The descent from North Moat wasn’t so bad. It was a quick one for me, as I desperately tried to beat Liz back to our junction. Just before the tree line, at exactly 1:30, I ran into a group of three and a husky that warned me about a snake that choked on a big toad down the trail. I thanked them for the warning but didn’t ask how far away it was.

A snake choking on a toad...

Soon enough, I found out. Just minutes after my interaction, the snake had stopped moving and both had perished in the middle of the trail. It was a MASSIVE snake. I attached a very zoomed-out photo so no one else has to see what I saw up close- zoom in at your own risk. I swiftly hopped around it and ran for a good minute before I slowed down and shook that off.

Though the trail was steep until the eventual junction with the Attitash Trail, it wasn’t technical and I didn’t need to throw my poles at all. That’s a big deal for me!

At the aforementioned intersection, I met up with Lucy Brook and followed her another mile-and-a-half to where Liz was to pop out from Red Ridge. I adored this stretch, wide and flat ground made for a walk so fast it may have been faster than a run! Letting my legs take full stride after a significant downhill is a feeling like no other.

One of the many gorgeous pools leading up to Diana's

To our great surprise, Liz and I emerged from our trails at the same time. We didn’t even communicate the timing! With nothing but a mile left, we were back at the car in no time. Liz went ahead to change, and I stuck my head in Diana’s Bath. Nothing like the psycho hiker coming down to disturb the unassuming families enjoying the falls.

Back at the car, I put on my boiling sunbaked Crocs and enjoyed the salad I meal prepped three days ago that was perfectly chilled in the cooler. The parking situation was sort of a nightmare for cars trying to get it, but it was simply not my problem. On the way back south, we stopped at the White Mountain Trading Co. in Lincoln where I picked up some new dorm décor and enjoyed the plentiful smells of fresh tea through the room. If you haven’t been yet, I recommend it!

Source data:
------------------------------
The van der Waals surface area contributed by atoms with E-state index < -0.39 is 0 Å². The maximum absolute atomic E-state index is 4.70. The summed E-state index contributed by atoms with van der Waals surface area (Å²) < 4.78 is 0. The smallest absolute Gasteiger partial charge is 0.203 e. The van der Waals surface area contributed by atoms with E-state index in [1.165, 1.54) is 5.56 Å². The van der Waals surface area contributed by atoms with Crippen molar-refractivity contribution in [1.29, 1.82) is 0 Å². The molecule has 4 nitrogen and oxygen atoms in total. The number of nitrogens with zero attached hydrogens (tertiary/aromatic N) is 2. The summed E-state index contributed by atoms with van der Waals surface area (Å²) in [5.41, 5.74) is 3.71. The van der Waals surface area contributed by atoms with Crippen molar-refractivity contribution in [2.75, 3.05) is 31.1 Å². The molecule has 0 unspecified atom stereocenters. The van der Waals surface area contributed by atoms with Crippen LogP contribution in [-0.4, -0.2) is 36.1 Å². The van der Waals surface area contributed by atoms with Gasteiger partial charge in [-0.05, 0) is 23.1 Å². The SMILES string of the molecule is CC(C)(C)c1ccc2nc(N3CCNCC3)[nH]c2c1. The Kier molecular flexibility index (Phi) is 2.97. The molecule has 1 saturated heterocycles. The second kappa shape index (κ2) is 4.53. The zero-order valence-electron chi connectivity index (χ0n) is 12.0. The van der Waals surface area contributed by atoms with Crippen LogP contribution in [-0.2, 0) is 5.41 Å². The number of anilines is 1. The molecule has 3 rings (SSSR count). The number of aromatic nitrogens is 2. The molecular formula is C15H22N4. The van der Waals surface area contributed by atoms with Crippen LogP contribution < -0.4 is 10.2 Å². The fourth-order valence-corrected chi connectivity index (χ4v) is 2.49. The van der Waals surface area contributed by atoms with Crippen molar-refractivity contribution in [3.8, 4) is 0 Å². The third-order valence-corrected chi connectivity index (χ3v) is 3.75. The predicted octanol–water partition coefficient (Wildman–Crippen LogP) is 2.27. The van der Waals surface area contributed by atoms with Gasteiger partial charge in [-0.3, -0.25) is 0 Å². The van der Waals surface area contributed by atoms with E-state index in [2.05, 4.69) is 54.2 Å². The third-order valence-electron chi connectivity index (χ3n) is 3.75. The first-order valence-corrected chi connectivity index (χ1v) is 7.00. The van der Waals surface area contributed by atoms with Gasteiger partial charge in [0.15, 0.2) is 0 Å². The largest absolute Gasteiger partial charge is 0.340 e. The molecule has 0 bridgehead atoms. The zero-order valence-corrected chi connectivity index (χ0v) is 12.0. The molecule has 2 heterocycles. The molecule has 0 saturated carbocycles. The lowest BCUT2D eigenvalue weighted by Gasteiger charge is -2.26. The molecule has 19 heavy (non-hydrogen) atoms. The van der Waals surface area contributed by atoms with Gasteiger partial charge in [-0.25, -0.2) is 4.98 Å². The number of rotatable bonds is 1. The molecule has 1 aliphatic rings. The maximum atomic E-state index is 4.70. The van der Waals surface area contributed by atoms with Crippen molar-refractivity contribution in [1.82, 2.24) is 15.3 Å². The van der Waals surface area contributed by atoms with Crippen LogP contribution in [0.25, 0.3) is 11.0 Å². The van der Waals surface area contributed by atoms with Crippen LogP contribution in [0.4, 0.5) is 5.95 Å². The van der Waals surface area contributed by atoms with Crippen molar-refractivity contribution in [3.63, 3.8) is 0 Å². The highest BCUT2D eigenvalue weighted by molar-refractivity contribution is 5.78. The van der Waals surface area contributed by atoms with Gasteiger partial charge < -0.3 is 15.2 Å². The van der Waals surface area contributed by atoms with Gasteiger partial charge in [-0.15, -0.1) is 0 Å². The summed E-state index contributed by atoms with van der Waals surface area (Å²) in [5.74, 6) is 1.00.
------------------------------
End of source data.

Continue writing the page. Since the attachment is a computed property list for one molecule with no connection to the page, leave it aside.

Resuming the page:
This might be my 15th White Mountain's print now...

Thanks for bearing with me as I divulged my personal life. These reflections have never been fictional- leaving that moment out wasn’t going to happen if this post was to be written.

Final Gaia Stats:

11.2 Miles

3191 Gain

1 snake choking on a toad (ew)

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Jul 28, 2023

Thanks for sharing, "Psycho Hiker". I appreciate your openness. And your enthusiasm!

Izzy Risitano
Izzy Risitano
Jul 28, 2023
Replying to

Haha, thank you very much!


Gregory Naigles
Gregory Naigles
Jul 28, 2023

Great post! I was wondering something. You say that you're interested in becoming the youngest tracer - do you happen to know who the current youngest tracer is? (I have no idea - I'm honestly curious.)

And I appreciate your only posting the zoomed-out picture of the snake, since I read this while I was eating breakfast this morning...

Finally, don't feel bad about writing about your personal life. I'm glad you were able to share it and that I was able to read it.

Izzy Risitano
Izzy Risitano
Jul 28, 2023
Replying to

Yes! I believe the current youngest finished at 25. To my knowledge there’s another person who has potential to beat that with 23 or 24... depends on a lot though! I just turned 20, so while I know I could finish by 23 if I made it a top priority, I also have to finish school and stuff so who knows.

Given I didn’t personally look at the snake for long I wasn’t going to subject readers to it, lol!

Thank you for your kind words. Always appreciate it!